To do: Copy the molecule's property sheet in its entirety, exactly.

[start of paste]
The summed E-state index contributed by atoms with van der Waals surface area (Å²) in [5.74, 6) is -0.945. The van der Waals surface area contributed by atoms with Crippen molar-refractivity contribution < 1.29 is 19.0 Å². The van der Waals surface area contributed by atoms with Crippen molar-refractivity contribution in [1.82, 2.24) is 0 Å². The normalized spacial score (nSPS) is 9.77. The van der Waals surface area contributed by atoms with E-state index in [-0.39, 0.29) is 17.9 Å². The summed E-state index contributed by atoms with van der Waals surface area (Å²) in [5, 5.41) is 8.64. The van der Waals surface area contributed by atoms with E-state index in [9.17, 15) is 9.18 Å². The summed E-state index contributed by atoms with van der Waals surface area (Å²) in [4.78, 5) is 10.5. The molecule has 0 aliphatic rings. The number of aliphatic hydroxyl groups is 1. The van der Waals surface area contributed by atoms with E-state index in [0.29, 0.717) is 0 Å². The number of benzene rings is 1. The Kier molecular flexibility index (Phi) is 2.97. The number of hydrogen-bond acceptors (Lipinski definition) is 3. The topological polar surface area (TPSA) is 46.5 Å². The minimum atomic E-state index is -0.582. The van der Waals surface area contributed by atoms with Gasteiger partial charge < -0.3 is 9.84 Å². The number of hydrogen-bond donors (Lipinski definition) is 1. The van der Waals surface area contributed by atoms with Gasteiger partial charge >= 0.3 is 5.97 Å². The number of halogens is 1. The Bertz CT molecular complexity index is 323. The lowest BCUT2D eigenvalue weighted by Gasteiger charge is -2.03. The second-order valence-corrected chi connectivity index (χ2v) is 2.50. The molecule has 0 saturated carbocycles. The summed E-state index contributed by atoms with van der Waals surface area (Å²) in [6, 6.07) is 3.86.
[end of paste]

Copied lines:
The summed E-state index contributed by atoms with van der Waals surface area (Å²) in [5.74, 6) is -0.945. The van der Waals surface area contributed by atoms with Crippen molar-refractivity contribution < 1.29 is 19.0 Å². The van der Waals surface area contributed by atoms with Crippen molar-refractivity contribution in [1.82, 2.24) is 0 Å². The normalized spacial score (nSPS) is 9.77. The van der Waals surface area contributed by atoms with E-state index in [-0.39, 0.29) is 17.9 Å². The summed E-state index contributed by atoms with van der Waals surface area (Å²) in [5, 5.41) is 8.64. The van der Waals surface area contributed by atoms with E-state index in [9.17, 15) is 9.18 Å². The summed E-state index contributed by atoms with van der Waals surface area (Å²) in [4.78, 5) is 10.5. The molecule has 0 aliphatic rings. The number of aliphatic hydroxyl groups is 1. The van der Waals surface area contributed by atoms with E-state index in [0.29, 0.717) is 0 Å². The number of benzene rings is 1. The Kier molecular flexibility index (Phi) is 2.97. The number of hydrogen-bond acceptors (Lipinski definition) is 3. The topological polar surface area (TPSA) is 46.5 Å². The minimum atomic E-state index is -0.582. The van der Waals surface area contributed by atoms with Gasteiger partial charge < -0.3 is 9.84 Å². The number of hydrogen-bond donors (Lipinski definition) is 1. The van der Waals surface area contributed by atoms with Gasteiger partial charge >= 0.3 is 5.97 Å². The number of halogens is 1. The Bertz CT molecular complexity index is 323. The lowest BCUT2D eigenvalue weighted by Gasteiger charge is -2.03. The second-order valence-corrected chi connectivity index (χ2v) is 2.50. The molecule has 0 saturated carbocycles. The summed E-state index contributed by atoms with van der Waals surface area (Å²) in [6, 6.07) is 3.86.